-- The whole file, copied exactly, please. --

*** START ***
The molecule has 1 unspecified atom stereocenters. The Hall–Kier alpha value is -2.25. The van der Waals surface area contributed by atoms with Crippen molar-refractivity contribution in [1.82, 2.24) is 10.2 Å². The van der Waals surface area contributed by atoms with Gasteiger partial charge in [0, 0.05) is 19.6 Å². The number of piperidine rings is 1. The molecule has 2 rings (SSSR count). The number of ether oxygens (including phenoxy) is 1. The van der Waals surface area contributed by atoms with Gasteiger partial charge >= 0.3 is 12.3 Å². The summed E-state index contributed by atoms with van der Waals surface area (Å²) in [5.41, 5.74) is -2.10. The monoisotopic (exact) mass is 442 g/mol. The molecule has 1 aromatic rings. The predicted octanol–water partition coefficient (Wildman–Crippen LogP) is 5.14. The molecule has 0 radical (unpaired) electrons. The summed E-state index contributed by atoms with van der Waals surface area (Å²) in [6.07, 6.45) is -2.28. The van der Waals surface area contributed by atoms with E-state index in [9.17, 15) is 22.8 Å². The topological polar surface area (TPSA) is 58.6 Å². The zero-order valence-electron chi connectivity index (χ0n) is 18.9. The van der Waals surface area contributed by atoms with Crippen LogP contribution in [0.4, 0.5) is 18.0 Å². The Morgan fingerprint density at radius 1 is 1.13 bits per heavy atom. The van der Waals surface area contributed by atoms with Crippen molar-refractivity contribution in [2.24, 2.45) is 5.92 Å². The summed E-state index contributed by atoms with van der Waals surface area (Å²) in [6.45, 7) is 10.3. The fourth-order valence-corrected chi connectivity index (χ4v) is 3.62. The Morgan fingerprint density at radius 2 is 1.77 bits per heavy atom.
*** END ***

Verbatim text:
The molecule has 1 unspecified atom stereocenters. The Hall–Kier alpha value is -2.25. The van der Waals surface area contributed by atoms with Crippen molar-refractivity contribution in [1.82, 2.24) is 10.2 Å². The van der Waals surface area contributed by atoms with Gasteiger partial charge in [0, 0.05) is 19.6 Å². The number of piperidine rings is 1. The molecule has 2 rings (SSSR count). The number of ether oxygens (including phenoxy) is 1. The van der Waals surface area contributed by atoms with Gasteiger partial charge >= 0.3 is 12.3 Å². The summed E-state index contributed by atoms with van der Waals surface area (Å²) in [5.41, 5.74) is -2.10. The monoisotopic (exact) mass is 442 g/mol. The molecule has 1 aromatic rings. The predicted octanol–water partition coefficient (Wildman–Crippen LogP) is 5.14. The molecule has 0 radical (unpaired) electrons. The summed E-state index contributed by atoms with van der Waals surface area (Å²) in [6.07, 6.45) is -2.28. The van der Waals surface area contributed by atoms with E-state index in [9.17, 15) is 22.8 Å². The topological polar surface area (TPSA) is 58.6 Å². The zero-order valence-electron chi connectivity index (χ0n) is 18.9. The van der Waals surface area contributed by atoms with Crippen LogP contribution in [0.4, 0.5) is 18.0 Å². The Morgan fingerprint density at radius 1 is 1.13 bits per heavy atom. The van der Waals surface area contributed by atoms with Crippen molar-refractivity contribution in [2.24, 2.45) is 5.92 Å². The summed E-state index contributed by atoms with van der Waals surface area (Å²) in [6.45, 7) is 10.3. The fourth-order valence-corrected chi connectivity index (χ4v) is 3.62. The Morgan fingerprint density at radius 2 is 1.77 bits per heavy atom.